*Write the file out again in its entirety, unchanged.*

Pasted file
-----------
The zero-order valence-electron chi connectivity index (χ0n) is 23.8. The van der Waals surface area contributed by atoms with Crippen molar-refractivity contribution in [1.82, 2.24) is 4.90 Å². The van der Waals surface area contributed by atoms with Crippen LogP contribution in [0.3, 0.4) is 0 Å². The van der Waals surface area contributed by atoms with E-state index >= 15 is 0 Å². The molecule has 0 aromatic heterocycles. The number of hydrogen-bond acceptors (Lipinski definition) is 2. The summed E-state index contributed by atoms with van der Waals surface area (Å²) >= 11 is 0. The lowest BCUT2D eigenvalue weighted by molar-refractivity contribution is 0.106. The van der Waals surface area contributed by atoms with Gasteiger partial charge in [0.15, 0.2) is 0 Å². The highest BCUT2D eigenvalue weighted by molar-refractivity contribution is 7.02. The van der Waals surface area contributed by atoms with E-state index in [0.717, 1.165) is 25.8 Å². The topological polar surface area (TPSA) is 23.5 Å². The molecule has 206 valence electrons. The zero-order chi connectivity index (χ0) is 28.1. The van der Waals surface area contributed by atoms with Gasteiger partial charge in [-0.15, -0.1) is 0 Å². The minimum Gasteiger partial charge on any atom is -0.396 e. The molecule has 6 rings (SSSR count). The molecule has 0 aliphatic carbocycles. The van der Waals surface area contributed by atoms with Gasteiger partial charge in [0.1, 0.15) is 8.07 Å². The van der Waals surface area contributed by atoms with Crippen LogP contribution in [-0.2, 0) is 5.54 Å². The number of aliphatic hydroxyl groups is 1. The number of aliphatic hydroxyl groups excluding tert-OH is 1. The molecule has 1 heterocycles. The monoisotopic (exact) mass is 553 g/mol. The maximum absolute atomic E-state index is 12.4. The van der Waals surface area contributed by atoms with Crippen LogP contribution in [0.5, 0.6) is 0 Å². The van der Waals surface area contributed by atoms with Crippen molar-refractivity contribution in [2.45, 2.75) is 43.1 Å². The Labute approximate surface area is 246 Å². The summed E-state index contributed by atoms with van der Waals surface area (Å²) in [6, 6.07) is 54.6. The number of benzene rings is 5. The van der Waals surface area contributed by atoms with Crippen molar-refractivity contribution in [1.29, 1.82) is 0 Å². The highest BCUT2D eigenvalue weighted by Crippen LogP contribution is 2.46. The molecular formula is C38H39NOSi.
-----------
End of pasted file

The zero-order valence-electron chi connectivity index (χ0n) is 23.8. The van der Waals surface area contributed by atoms with Crippen molar-refractivity contribution in [1.82, 2.24) is 4.90 Å². The van der Waals surface area contributed by atoms with Crippen LogP contribution in [0.3, 0.4) is 0 Å². The van der Waals surface area contributed by atoms with E-state index >= 15 is 0 Å². The molecule has 0 aromatic heterocycles. The number of hydrogen-bond acceptors (Lipinski definition) is 2. The summed E-state index contributed by atoms with van der Waals surface area (Å²) >= 11 is 0. The lowest BCUT2D eigenvalue weighted by molar-refractivity contribution is 0.106. The van der Waals surface area contributed by atoms with Gasteiger partial charge in [0.15, 0.2) is 0 Å². The highest BCUT2D eigenvalue weighted by molar-refractivity contribution is 7.02. The van der Waals surface area contributed by atoms with E-state index in [0.717, 1.165) is 25.8 Å². The topological polar surface area (TPSA) is 23.5 Å². The molecule has 206 valence electrons. The zero-order chi connectivity index (χ0) is 28.1. The van der Waals surface area contributed by atoms with Gasteiger partial charge in [-0.15, -0.1) is 0 Å². The minimum Gasteiger partial charge on any atom is -0.396 e. The molecule has 6 rings (SSSR count). The molecule has 0 aliphatic carbocycles. The van der Waals surface area contributed by atoms with Gasteiger partial charge in [0.1, 0.15) is 8.07 Å². The van der Waals surface area contributed by atoms with Crippen LogP contribution in [-0.2, 0) is 5.54 Å². The number of aliphatic hydroxyl groups is 1. The number of aliphatic hydroxyl groups excluding tert-OH is 1. The molecule has 1 heterocycles. The monoisotopic (exact) mass is 553 g/mol. The maximum absolute atomic E-state index is 12.4. The van der Waals surface area contributed by atoms with Crippen LogP contribution in [0.5, 0.6) is 0 Å². The van der Waals surface area contributed by atoms with Crippen molar-refractivity contribution in [2.45, 2.75) is 43.1 Å². The Labute approximate surface area is 246 Å². The summed E-state index contributed by atoms with van der Waals surface area (Å²) in [6, 6.07) is 54.6. The number of benzene rings is 5. The van der Waals surface area contributed by atoms with Crippen molar-refractivity contribution in [1.29, 1.82) is 0 Å². The highest BCUT2D eigenvalue weighted by Crippen LogP contribution is 2.46. The molecular formula is C38H39NOSi.